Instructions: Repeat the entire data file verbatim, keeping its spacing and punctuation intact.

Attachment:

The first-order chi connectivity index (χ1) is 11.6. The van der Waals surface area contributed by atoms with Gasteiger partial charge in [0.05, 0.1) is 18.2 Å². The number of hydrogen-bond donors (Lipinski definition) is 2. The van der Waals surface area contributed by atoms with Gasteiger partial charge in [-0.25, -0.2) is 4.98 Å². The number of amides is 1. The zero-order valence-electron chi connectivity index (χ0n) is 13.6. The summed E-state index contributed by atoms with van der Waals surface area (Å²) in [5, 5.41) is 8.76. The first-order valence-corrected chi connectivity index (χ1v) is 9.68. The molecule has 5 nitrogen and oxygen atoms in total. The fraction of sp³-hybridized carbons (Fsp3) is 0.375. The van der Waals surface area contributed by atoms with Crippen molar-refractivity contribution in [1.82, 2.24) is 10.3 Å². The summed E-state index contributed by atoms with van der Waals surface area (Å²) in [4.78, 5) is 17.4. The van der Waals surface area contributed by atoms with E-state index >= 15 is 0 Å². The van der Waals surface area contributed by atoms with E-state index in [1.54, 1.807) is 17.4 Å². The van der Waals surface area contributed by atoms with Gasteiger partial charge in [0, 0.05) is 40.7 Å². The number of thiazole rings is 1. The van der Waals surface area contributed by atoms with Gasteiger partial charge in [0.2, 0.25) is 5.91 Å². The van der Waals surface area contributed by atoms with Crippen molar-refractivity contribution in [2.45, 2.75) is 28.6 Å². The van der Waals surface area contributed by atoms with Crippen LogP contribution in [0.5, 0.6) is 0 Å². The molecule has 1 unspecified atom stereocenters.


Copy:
The first-order chi connectivity index (χ1) is 11.6. The van der Waals surface area contributed by atoms with Gasteiger partial charge in [0.05, 0.1) is 18.2 Å². The number of hydrogen-bond donors (Lipinski definition) is 2. The van der Waals surface area contributed by atoms with Gasteiger partial charge in [-0.25, -0.2) is 4.98 Å². The number of amides is 1. The zero-order valence-electron chi connectivity index (χ0n) is 13.6. The summed E-state index contributed by atoms with van der Waals surface area (Å²) in [5, 5.41) is 8.76. The first-order valence-corrected chi connectivity index (χ1v) is 9.68. The molecule has 5 nitrogen and oxygen atoms in total. The fraction of sp³-hybridized carbons (Fsp3) is 0.375. The van der Waals surface area contributed by atoms with Crippen molar-refractivity contribution in [1.82, 2.24) is 10.3 Å². The summed E-state index contributed by atoms with van der Waals surface area (Å²) in [4.78, 5) is 17.4. The van der Waals surface area contributed by atoms with E-state index >= 15 is 0 Å². The van der Waals surface area contributed by atoms with E-state index in [1.54, 1.807) is 17.4 Å². The van der Waals surface area contributed by atoms with Gasteiger partial charge in [0, 0.05) is 40.7 Å². The number of thiazole rings is 1. The van der Waals surface area contributed by atoms with Gasteiger partial charge in [0.2, 0.25) is 5.91 Å². The van der Waals surface area contributed by atoms with Crippen molar-refractivity contribution in [2.45, 2.75) is 28.6 Å². The van der Waals surface area contributed by atoms with Crippen LogP contribution in [0.5, 0.6) is 0 Å². The molecule has 1 unspecified atom stereocenters.